Guest writer Anthony Waddington, Producer and Metro Screen tutor.
“Quality is never an accident; it is always the result of intelligent effort.” John Ruskin
As three immensely rewarding years as a Metro Screen tutor conclude with the imminent closure of this esteemed body, now seems an apposite time to reflect on a unique and much-loved film school, facilities house and cultural nexus: a rare troika indeed.
One of the fundamental points stressed at the beginning of new diploma groups is that in our online world, it’s easy to watch ‘how to’ videos to seek instruction in many things. As recent festival and Academy Awards attest, a smart phone and laptop software have democratized the necessary tools for filmmaking. While not dismissing the value of online learning, there are at least two fundamental aspects of a training room environment that stand apart in terms of adding unique value. In observing fellow tutors at work over these recent years, I have no hesitation in declaring that Metro Screen can proudly claim to have delivered on both the following fronts.
Antony at FICCI FRAMES convention, India’s key media and entertainment sector trade event.
First and foremost from a tutor’s perspective, if we can inspire a desire for independent learning in students, then we are meeting arguably the most fundamental aspect of our responsibility. Education whether formal or informal, is essential for realising our intellectual and creative potential. The intimacy of Metro’s classroom not only offers a supportive environment in which students may consider and contest ideas, it’s also an arena in which we’re introduced to the work of the masters who’ve established the métier we hope to enter as emerging talent. The great movements in European, American, Japanese and Australian cinema are exhilarating to explore and take inspiration from. These influences are critical for cinematographers, designers, producers, directors, writers to absorb, and in turn, redeploy as they animate their own work. Emulate the masters as we learn by all means, but equally so, we must not be intimidated by them. If we can achieve a position of genuine rigour and humility in our work, we might one day be motivated to challenge those very same experts. Ah yes, I’m acutely reminded that the best way to learn is to teach: docendo disco – okay, this writer is working on the humility front.
Secondly, environments such as Metro Screen offer the succor of a professional social network that not only offers support throughout the enrolment of a particular course, but subsequently, such networks can grow in reach and usefulness in a post-graduate space. Stories recounted from past students who draw on and contribute to these alumni resources attest to this valuable amenity.
Antony congratulates Metro Screen graduates.
Film and television are demanding. I’ve heard producer Jonathan Shteinman offer encouragement on more than one occasion when willing us to dig deeper – If it was easy, everyone would do it. The necessity of balancing that delicate equation of art and commerce, so germane to filmmaking, is tricky. We see the best of people and at times, the opposite, when under exceptional pressure. Surely the most important thing to remember is that the work comes first and foremost as we pull potentially conflicting interests together behind a coherent vision. Learning to separate the personal from the professional is essential for any of us to progress in this creative industry and the film school environment offers people an opportunity to comprehend them by placing ourselves within intense work environments. Essentially, we all have a choice in our occupations to operate from a position of informed reason as opposed to emotional prejudice. Apart from acquiring competency in applied skills and aesthetic theories, the film school allows us to develop emotional maturity and, dare I say, wisdom.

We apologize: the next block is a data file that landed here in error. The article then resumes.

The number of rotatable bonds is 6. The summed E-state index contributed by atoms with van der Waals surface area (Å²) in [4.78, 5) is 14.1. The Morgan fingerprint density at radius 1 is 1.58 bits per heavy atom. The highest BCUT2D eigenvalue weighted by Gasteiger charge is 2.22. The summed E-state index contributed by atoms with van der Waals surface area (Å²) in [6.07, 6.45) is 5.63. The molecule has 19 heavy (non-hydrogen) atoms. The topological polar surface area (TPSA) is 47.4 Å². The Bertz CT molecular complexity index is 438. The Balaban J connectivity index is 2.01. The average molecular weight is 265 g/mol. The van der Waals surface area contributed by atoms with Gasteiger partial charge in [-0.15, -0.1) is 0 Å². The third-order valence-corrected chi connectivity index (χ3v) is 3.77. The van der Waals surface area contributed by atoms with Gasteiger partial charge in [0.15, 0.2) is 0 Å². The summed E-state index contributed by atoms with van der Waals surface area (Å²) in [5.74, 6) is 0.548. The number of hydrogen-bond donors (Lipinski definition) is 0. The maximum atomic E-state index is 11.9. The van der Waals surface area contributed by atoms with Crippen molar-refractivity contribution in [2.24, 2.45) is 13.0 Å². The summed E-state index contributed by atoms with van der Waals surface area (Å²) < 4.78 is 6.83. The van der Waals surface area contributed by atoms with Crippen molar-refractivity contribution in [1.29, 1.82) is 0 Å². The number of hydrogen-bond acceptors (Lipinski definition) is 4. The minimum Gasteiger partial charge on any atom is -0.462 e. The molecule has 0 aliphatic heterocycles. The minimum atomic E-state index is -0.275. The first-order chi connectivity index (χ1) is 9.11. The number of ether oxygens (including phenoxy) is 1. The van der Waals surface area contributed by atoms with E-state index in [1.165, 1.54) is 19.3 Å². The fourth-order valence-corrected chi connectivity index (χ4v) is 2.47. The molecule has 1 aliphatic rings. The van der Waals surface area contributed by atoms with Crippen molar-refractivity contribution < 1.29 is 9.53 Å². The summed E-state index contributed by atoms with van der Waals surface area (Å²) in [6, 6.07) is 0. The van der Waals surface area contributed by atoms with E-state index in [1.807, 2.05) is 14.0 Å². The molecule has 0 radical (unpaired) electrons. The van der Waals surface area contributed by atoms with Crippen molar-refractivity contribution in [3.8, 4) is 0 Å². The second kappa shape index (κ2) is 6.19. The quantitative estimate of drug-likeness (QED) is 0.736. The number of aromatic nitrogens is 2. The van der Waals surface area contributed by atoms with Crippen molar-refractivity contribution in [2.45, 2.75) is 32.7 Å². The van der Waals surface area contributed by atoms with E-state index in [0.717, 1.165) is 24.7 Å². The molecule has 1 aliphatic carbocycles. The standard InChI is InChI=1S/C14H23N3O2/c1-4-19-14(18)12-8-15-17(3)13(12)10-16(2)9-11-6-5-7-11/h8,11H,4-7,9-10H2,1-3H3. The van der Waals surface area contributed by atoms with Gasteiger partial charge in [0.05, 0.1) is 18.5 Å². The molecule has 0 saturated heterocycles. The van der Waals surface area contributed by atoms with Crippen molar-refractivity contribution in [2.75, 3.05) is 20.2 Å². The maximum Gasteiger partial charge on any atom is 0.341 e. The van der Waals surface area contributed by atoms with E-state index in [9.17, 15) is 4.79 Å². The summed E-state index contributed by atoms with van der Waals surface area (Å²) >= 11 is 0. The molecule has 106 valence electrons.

Like the arts at their best, Metro Screen welcomes practitioners of differing background, age, ethnicity and gender. All that matters is that we can deliver in our field – beyond that it’s come one, come all: what a decent core business!
It’s with great appreciation that l add my voice to the chorus of past and present students, teachers and administrators in acknowledging the passing of a beloved institution. Bravi Metro Screen – what a curtain call you deserve.
Antony Waddington spent the 1980s to 90s working as a producer at Paper Bark Films as a producer on training films and making music videos for Sony Music, WEA, EMI and Mushroom Records. At the same time he was an actor with (amongst others), Sydney Theatre Co., State Theatre Co. of South Australia and The New England Theatre Co. Antony was executive producer, and co-writer of the documentaries Spirits of the Carnival, Tides of Passage and Photographers of Australia. Antony developed and produced Fred Schepisi’s multi-award winning 2011 feature adaptation of Patrick White’s novel, The Eye of the Storm (starring Geoffrey Rush, Charlotte Rampling and Judy Davis). He has several features and documentaries in development including, The Madman’s Tale, Gus, Powder and Belonging. Antony lectures in Producing, Production Management, Business Communication and Cultural Studies; his qualifications include an M.A. Performance Studies (Syd. Uni.) and a B.A. Communications (UTS).